Subrogation is a term that's understood in insurance and legal circles but often not by the people they represent. Rather than leave it to the professionals, it would be to your advantage to comprehend the nuances of how it works. The more you know, the better decisions you can make with regard to your insurance policy.
An insurance policy you have is a commitment that, if something bad occurs, the firm that insures the policy will make restitutions in a timely manner. If your vehicle is in a fender-bender, insurance adjusters (and the courts, when necessary) decide who was to blame and that party's insurance pays out.
But since figuring out who is financially responsible for services or repairs is usually a confusing affair – and time spent waiting often compounds the damage to the victim – insurance companies often opt to pay up front and figure out the blame later. They then need a method to recover the costs if, ultimately, they weren't actually in charge of the payout.
You are in an auto accident. Another car crashed into yours. Police are called, you exchange insurance information, and you go on your way. You have comprehensive insurance that pays for the repairs right away. Later police tell the insurance companies that the other driver was to blame and his insurance policy should have paid for the repair of your auto. How does your company get its funds back?
How Subrogation Works
This is where subrogation comes in. It is the process that an insurance company uses to claim payment when it pays out a claim that turned out not to be its responsibility. Some insurance firms have in-house property damage lawyers and personal injury attorneys, or a department dedicated to subrogation; others contract with a law firm. Under ordinary circumstances, only you can sue for damages to your self or property. But under subrogation law, your insurer is extended some of your rights for making good on the damages. It can go after the money that was originally due to you, because it has covered the amount already.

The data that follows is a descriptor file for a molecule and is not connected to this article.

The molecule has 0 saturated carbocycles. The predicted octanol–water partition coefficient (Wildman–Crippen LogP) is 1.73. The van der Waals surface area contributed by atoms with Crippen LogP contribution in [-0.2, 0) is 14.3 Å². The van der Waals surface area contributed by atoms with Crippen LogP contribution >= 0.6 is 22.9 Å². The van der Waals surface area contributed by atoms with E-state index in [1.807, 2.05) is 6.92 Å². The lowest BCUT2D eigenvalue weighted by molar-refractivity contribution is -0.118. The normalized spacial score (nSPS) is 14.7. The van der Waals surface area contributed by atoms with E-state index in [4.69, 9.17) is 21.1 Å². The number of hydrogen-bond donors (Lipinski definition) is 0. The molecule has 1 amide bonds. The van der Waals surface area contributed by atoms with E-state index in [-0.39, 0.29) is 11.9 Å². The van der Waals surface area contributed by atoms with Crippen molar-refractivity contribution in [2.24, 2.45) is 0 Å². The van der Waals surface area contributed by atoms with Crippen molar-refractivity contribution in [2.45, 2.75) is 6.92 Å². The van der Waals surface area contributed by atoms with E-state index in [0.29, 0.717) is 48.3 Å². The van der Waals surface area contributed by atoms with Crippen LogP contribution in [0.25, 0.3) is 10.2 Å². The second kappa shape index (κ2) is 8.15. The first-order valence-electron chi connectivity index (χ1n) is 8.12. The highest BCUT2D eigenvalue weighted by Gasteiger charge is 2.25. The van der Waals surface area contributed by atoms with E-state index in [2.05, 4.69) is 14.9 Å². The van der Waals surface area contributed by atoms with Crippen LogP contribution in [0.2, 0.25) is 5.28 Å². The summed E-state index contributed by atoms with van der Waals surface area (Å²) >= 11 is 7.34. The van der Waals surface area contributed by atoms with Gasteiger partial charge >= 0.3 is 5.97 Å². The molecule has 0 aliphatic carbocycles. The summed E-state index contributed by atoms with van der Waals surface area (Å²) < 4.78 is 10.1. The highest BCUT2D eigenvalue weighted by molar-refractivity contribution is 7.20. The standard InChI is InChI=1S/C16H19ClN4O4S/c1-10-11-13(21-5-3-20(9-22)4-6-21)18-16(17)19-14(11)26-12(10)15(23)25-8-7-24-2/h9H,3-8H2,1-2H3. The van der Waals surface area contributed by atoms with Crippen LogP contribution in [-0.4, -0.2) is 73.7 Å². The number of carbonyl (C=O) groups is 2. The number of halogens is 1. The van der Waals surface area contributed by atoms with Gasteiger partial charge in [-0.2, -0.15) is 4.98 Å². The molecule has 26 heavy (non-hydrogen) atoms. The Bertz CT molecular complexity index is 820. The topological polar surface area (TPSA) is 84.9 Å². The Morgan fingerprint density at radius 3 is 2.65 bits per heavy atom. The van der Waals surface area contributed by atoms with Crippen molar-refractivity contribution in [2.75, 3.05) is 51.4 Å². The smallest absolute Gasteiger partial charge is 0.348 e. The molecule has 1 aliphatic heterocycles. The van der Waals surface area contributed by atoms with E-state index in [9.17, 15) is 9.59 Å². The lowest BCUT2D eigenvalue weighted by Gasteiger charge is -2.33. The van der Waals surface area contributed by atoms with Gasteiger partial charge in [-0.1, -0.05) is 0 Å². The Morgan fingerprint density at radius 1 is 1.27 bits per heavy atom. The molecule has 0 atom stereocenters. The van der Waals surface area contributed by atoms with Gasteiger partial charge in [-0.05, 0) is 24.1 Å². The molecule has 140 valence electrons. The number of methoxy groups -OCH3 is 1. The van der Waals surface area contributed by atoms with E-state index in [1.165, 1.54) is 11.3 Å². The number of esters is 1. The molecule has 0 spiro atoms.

How Does This Affect the Insured?
For a start, if your insurance policy stipulated a deductible, your insurer wasn't the only one who had to pay. In a $10,000 accident with a $1,000 deductible, you have a stake in the outcome as well – to the tune of $1,000. If your insurer is unconcerned with pursuing subrogation even when it is entitled, it might choose to get back its expenses by ballooning your premiums and call it a day. On the other hand, if it has a proficient legal team and pursues those cases aggressively, it is acting both in its own interests and in yours. If all $10,000 is recovered, you will get your full thousand-dollar deductible back. If it recovers half (for instance, in a case where you are found 50 percent to blame), you'll typically get $500 back, based on the laws in most states.
Furthermore, if the total price of an accident is over your maximum coverage amount, you could be in for a stiff bill. If your insurance company or its property damage lawyers, such as workmen's compensation Canton, ga, successfully press a subrogation case, it will recover your losses in addition to its own.
All insurers are not created equal. When comparing, it's worth comparing the reputations of competing firms to evaluate if they pursue winnable subrogation claims; if they do so with some expediency; if they keep their accountholders apprised as the case continues; and if they then process successfully won reimbursements quickly so that you can get your deductible back and move on with your life. If, instead, an insurance firm has a reputation of honoring claims that aren't its responsibility and then safeguarding its profit margin by raising your premiums, you'll feel the sting later.